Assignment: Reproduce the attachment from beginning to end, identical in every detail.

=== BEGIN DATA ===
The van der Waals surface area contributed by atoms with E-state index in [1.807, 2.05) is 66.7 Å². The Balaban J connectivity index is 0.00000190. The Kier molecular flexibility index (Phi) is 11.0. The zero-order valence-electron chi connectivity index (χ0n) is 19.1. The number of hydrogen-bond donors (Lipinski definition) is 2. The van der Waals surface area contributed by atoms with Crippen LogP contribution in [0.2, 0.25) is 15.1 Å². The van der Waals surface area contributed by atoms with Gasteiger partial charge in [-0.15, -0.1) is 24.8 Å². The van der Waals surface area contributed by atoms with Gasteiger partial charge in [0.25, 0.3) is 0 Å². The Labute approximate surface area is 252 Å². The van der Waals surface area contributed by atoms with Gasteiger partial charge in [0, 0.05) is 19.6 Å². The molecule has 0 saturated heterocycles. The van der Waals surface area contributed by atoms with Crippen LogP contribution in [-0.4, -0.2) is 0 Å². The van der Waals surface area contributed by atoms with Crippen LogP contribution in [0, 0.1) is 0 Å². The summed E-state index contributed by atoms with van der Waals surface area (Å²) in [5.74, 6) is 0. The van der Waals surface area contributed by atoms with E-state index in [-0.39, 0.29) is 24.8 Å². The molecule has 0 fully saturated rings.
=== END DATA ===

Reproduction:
The van der Waals surface area contributed by atoms with E-state index in [1.807, 2.05) is 66.7 Å². The Balaban J connectivity index is 0.00000190. The Kier molecular flexibility index (Phi) is 11.0. The zero-order valence-electron chi connectivity index (χ0n) is 19.1. The number of hydrogen-bond donors (Lipinski definition) is 2. The van der Waals surface area contributed by atoms with Crippen LogP contribution in [0.2, 0.25) is 15.1 Å². The van der Waals surface area contributed by atoms with Gasteiger partial charge in [-0.15, -0.1) is 24.8 Å². The van der Waals surface area contributed by atoms with Gasteiger partial charge in [0.25, 0.3) is 0 Å². The Labute approximate surface area is 252 Å². The van der Waals surface area contributed by atoms with Gasteiger partial charge in [0, 0.05) is 19.6 Å². The molecule has 0 saturated heterocycles. The van der Waals surface area contributed by atoms with Crippen LogP contribution in [-0.4, -0.2) is 0 Å². The van der Waals surface area contributed by atoms with Crippen LogP contribution in [0, 0.1) is 0 Å². The summed E-state index contributed by atoms with van der Waals surface area (Å²) in [5.74, 6) is 0. The van der Waals surface area contributed by atoms with E-state index in [-0.39, 0.29) is 24.8 Å². The molecule has 0 fully saturated rings.